The sport of track and field is in total crisis. There is no other way to put it. The news is exposing crimes and corruption that exceed the depth and breadth of even the wildest whisperings of our sports biggest cynics. State sponsored doping, cover-ups, bribes, fake labs, dominant nations without any anti-doping agencies whatsoever, Interpol investigations, leaked lists of suspicious blood values that mix clean athletes with dirty ones, journalists publishing inaccurate information that damages reputations and makes others afraid to speak out, corrupt governing bodies, arrests, whistle blowers seeking political asylum. The list goes on. It’s an unholy mess.
The group that has been harmed most by all this corruption is the clean athletes. Some will get upgraded to long overdue medals that will be met with relief and pain in equal measure. The rest are left to trudge through a swamp of psychological rejectamenta from years of comparing their value and worth to an unreachable, fictional standard. The fans who haven’t already checked out are disgusted, and outraged, and they are looking to the athletes they follow for assurance that some of it was real, to find out which of the magical moments that moved them to watch, follow, and invest in the sport they love were worth it. Our outrage gives them a reason to believe.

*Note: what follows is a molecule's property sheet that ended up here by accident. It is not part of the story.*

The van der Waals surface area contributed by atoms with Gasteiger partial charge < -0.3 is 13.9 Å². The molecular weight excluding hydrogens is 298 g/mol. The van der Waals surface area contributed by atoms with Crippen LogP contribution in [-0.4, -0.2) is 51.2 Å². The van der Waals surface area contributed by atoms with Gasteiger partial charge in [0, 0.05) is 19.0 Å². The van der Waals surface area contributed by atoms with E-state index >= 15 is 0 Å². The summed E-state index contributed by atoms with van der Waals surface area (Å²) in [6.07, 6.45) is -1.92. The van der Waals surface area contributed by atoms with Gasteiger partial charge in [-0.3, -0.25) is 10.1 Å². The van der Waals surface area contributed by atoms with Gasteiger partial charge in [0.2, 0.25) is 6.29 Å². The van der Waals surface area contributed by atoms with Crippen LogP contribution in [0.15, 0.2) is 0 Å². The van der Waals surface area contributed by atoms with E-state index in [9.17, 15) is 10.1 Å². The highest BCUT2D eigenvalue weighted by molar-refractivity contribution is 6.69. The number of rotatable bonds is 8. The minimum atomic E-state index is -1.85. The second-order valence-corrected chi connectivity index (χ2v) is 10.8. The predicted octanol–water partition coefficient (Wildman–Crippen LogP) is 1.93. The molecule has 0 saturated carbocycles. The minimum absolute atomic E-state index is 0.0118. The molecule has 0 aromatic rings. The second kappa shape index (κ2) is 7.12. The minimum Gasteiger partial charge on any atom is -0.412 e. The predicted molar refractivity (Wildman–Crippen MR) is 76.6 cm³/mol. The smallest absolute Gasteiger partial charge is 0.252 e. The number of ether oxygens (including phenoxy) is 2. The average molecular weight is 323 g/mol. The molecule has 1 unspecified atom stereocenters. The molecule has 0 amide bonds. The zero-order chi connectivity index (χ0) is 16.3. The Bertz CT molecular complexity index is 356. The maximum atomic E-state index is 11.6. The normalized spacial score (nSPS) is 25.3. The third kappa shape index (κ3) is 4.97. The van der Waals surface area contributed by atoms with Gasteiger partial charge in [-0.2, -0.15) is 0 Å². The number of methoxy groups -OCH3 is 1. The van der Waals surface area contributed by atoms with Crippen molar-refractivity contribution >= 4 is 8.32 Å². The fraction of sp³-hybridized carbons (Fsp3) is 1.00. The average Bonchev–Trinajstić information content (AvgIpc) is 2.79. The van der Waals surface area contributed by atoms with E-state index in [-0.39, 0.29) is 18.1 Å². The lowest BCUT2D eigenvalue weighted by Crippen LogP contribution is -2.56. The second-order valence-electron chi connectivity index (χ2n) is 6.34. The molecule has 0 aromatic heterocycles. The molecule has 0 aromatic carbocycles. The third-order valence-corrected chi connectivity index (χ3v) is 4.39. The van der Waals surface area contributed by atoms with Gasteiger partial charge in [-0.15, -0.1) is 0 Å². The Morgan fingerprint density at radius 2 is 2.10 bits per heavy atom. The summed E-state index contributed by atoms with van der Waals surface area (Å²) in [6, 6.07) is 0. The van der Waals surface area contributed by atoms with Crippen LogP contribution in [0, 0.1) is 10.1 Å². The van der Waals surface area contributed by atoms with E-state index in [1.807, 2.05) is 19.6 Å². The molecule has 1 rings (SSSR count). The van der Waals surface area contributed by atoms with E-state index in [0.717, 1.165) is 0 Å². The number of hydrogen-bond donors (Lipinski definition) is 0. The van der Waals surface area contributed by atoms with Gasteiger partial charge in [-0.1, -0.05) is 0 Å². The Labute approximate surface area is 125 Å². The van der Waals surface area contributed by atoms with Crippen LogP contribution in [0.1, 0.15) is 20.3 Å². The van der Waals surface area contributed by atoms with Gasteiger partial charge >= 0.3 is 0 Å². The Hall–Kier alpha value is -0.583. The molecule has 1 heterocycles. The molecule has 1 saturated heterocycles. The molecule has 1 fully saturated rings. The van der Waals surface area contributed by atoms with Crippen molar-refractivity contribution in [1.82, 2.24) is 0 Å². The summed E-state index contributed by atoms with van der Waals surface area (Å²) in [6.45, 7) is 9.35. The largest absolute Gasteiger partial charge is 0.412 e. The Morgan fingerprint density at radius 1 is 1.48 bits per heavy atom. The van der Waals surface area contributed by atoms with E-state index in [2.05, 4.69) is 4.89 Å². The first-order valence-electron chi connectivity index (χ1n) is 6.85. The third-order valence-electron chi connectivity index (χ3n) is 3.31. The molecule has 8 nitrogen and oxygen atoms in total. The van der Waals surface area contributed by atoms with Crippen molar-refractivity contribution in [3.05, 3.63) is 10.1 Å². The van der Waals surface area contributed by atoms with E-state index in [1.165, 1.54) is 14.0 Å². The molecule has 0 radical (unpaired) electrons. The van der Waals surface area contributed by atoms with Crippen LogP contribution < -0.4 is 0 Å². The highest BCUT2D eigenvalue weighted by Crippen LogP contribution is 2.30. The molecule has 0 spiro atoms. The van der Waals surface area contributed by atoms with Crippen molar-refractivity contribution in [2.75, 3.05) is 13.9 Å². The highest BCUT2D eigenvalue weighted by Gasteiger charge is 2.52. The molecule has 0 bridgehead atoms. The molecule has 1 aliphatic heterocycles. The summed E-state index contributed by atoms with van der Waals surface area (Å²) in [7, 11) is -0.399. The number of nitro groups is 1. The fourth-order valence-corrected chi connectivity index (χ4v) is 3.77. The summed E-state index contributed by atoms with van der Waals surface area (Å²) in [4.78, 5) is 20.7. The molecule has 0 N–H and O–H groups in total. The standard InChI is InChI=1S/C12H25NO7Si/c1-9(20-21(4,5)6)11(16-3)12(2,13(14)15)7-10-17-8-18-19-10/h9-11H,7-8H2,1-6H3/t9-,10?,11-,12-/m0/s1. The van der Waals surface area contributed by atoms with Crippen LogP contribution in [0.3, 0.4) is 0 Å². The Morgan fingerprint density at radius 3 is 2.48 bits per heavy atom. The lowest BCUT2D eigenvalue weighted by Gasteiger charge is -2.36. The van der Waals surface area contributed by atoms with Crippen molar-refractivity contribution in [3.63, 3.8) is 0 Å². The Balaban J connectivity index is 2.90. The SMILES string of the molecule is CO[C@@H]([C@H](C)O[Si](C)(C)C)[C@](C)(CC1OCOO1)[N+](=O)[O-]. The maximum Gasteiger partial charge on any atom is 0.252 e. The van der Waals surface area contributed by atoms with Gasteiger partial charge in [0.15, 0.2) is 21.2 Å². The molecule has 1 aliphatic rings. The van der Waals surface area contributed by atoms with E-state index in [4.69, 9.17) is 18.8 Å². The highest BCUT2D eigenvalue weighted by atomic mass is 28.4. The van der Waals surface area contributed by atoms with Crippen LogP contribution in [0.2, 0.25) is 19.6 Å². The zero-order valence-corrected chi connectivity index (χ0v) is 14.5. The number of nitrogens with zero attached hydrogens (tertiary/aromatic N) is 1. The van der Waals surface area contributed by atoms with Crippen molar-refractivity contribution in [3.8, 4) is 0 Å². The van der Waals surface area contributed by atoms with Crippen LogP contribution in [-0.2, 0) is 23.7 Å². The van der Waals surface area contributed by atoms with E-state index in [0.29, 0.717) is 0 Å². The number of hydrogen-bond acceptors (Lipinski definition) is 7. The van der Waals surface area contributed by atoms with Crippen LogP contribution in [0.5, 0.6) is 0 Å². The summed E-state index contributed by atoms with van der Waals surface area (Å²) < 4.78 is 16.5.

But from most athletes, they get silence on the subject: a social media feed peppered with banal workout updates, and snapshots of a lifestyle that is on the verge of irrelevance.
This silence is most often interpreted as, “they must be cheating too.” Or arguably even worse, “they must not care.” What else could possibly explain the disengagement of athletes in this, and other major sport controversies?
We assume things are taken care of by the powers that be. After all, we have to report every hour of every day of our lives to anti doping agencies who can show up at any moment unannounced to take our blood and urine, so surely they must have this under control. Believing otherwise makes the daily violations of privacy and loss of freedom we tolerate in the name of clean sport unfathomable.
No, they don’t have it under control. Testing is ineffective at catching cheats. Kenya decided this month to set up an anti-doping agency for the first time. Others like Russia paid money to have positive tests covered up. The institutions that test us are incomprehensive and corruptible. Do not outsource your engagement. You need to be involved right now.
We are afraid to speak, because we aren’t confident we really know what is going on in this confusing mess, and unlike you, we need to be really confident before we open our mouths. We know that while you say you want to hear us speak, you really don’t. We learn early that if we say something outside of our area of expertise, and it isn’t 100% full proof and inarguable, we get slammed and shamed. Most of you want us to shut up and run.